The Phased Return
Throughout the course of the pandemic, it’s been interesting to observe the varying responses undertaken by clients and the way they seem to have gone about formulating their company’s policies for coping with the inevitable logistical issues. It’s been especially interesting to note both the speed with which said responses have been implemented, as well as their tendency to anticipate rather than follow government advice. By this I don’t mean to say that any clients have disregarded the official recommendations on how to proceed; rather, most clients set the wheels in motion ahead of the formal greenlight.
For instance, nearly all our clients implemented blanket lockdown for all save exceptional circumstances up to a fortnight before the official ruling on the matter. Almost all clients made the decision to retain temps involved with essential projects and set them up virtually, whilst more casual covers were let go on the totally reasonable grounds that remote setup was unnecessary, especially when permanent support staff have found their workload reduced due to their teams’ lack of travel and expenses. Similarly, many permanent searches, except those in their final stages or where a rapid hire was absolutely essential, followed the same thinking and were put on hold; the logistics of interviewing and onboarding a new employee remotely when underused permanent staff could pick up the excess until offices reopen inevitably triggered a hiring freeze.
The reasoning behind these decisions is fairly airtight. Instinct coupled with experience usually leads hiring managers to insightful anticipatory decision-making. Although VWA works with a variety of industries, many are either part of or closely linked with financial services, which means they have a pretty good idea of what the markets will do before politicians and journalists have time to co-ordinate their policy. Aside from a few outliers, the clients’ responses were largely consistent. However, with various European countries toying with relaxing their lockdowns, the pertinent question is whether that consistency will remain intact. Keeping in close touch with our clients as we do, there are a variety of predictions about what will happen next.
To begin with, nobody feels there’ll be an immediate return. Everyone has acknowledged that some kind of phased arrangement will be the norm. A big part of this is both the continued desire to limit the spread of the pandemic and prevent the much-dreaded second spike. A further consideration is the question mark over employees’ willingness to return to work. As the vast majority of the UK workforce were in their roles pre-Covid-19, their lives were geared around a status quo which no longer exists. Possession of any pre-existing health conditions wasn’t a barrier to commuting to an office filled with potential carriers. Those ‘at risk’ won’t be alone; many people who aren’t immediately threatened will still think twice before boarding trains and buses again. In this respect, workers within walking distance or with a predilection to jog or cycle have found themselves at an advantage. Regardless of official guidelines on the subject, companies will need to devise strategies to manage this phased return which don’t coerce people into returning faster than they’d like. If not, they risk both turnover and reputational damage.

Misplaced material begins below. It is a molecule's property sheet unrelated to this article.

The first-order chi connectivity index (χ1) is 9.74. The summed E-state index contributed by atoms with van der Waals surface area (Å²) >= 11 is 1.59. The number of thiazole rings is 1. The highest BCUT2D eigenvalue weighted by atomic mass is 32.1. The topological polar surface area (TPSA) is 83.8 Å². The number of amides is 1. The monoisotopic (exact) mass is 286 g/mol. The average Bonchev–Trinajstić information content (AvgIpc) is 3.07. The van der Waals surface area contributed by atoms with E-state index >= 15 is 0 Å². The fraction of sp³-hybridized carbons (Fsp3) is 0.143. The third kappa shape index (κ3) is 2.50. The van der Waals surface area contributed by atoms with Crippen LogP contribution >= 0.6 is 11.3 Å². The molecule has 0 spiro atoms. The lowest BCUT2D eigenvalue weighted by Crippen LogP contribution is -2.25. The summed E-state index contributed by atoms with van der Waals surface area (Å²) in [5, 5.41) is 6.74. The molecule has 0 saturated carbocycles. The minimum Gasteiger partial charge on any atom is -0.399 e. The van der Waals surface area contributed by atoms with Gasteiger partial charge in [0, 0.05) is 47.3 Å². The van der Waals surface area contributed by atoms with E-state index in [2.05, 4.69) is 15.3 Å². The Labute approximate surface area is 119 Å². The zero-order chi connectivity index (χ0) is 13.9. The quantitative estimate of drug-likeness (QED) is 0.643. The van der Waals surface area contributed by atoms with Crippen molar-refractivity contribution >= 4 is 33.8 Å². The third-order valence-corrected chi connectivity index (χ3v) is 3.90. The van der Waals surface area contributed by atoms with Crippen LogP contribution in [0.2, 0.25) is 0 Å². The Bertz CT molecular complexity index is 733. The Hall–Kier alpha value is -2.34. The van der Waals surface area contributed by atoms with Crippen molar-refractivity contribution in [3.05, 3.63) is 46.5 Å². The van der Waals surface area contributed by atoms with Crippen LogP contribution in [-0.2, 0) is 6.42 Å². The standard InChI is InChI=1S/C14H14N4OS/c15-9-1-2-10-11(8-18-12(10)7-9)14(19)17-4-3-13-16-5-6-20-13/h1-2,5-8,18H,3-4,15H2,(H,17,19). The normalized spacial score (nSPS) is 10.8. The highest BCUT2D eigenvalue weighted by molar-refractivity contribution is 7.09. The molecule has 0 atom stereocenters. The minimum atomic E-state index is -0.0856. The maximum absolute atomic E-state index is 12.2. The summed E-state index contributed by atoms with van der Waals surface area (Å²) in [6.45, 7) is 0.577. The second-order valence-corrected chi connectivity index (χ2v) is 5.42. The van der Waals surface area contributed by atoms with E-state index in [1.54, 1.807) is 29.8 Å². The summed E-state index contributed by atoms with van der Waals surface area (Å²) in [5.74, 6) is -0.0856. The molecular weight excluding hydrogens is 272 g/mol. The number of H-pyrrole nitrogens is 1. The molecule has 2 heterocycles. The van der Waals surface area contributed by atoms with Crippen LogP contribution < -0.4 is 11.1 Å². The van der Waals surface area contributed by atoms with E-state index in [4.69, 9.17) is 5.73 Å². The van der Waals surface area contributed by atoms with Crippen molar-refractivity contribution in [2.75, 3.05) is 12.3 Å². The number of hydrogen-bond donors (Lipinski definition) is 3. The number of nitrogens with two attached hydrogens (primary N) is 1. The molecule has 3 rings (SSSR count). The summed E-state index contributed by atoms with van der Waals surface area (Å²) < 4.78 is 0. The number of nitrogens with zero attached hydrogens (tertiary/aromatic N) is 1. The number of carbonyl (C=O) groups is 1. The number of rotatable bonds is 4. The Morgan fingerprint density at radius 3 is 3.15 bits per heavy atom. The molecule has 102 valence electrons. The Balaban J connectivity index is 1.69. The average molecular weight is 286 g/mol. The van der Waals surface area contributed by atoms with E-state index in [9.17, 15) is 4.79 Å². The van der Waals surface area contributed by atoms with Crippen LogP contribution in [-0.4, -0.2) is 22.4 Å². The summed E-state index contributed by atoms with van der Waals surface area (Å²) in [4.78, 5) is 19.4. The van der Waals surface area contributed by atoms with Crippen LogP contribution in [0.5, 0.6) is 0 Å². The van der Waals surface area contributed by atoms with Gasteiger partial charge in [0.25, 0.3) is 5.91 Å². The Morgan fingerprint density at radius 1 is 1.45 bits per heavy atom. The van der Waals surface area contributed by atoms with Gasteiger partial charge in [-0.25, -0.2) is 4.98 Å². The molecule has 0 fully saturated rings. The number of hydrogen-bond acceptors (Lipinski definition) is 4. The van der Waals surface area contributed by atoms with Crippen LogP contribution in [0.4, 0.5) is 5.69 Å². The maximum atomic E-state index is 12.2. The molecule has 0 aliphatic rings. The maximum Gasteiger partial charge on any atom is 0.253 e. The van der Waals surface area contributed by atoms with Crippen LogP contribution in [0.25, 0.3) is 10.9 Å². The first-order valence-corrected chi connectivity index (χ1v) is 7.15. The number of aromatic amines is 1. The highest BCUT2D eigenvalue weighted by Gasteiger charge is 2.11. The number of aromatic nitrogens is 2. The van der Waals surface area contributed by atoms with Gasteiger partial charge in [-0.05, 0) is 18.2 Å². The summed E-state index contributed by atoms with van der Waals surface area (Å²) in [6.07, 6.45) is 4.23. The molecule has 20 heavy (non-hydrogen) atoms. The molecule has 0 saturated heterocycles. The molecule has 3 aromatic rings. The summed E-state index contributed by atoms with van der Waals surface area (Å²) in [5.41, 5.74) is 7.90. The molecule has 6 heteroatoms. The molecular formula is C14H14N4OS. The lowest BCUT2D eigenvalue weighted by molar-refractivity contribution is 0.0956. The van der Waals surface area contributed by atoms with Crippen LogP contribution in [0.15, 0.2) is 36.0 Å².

This is also relevant to those changes which benefit workers more than employers, i.e. the option to work from home regardless of the national circumstances. For many years now there has been increased lobbying from support staff for the choice to work remotely, with varying degrees of success. Although many employers sympathise in theory, the problems of logistics, setup, and how to prevent those left in the office from having to pick up collateral slack, have often been proffered as reasons not to change. When the phased return reaches its culmination, it’s impossible to ignore the possibility that regardless of their views on commuting and distancing, many employees will want to retain their new flexibility. This may extend not only to their location but also the hours they work. Again, employers will need to grapple with this new reality in a manner which continues to serve the needs of the business whilst maintaining an appealing brand.
Already there are divergences on how long the phased return is predicted to take. Many clients have been extending and updating their lockdown policy on a monthly or near-monthly basis in line with government announcements. Some have now moved to August as the next milestone. Others however are more inclined to suggest that, regardless of the official line, lockdown will be in place until autumn, or even year end. It’s impossible to say yet who is nearer the mark and, if the longer-term predictions are borne out, whether it’ll be more a case of partial lockdown by the fourth quarter.
In practice, should the phased return be the point of divergence between client approaches, it may also prove to be the moment when they cease to keep in step with government guidelines, and begin formulating policies unique to them. After all, regardless of what is unlocked and encouraged officially, individual clients will have to cater to the sentiments of their own populations, and it will be a case-by-case judgement of how to reconcile the conflicting priorities of business and employee priorities. Certainly, as we saw from Brexit, there will come a moment when commercial reality forces companies to ditch their holding positions. At that moment hiring will no longer be frozen, and both temporary and permanent placements will have to move forward regardless of how far into the phased return their hiring company is.
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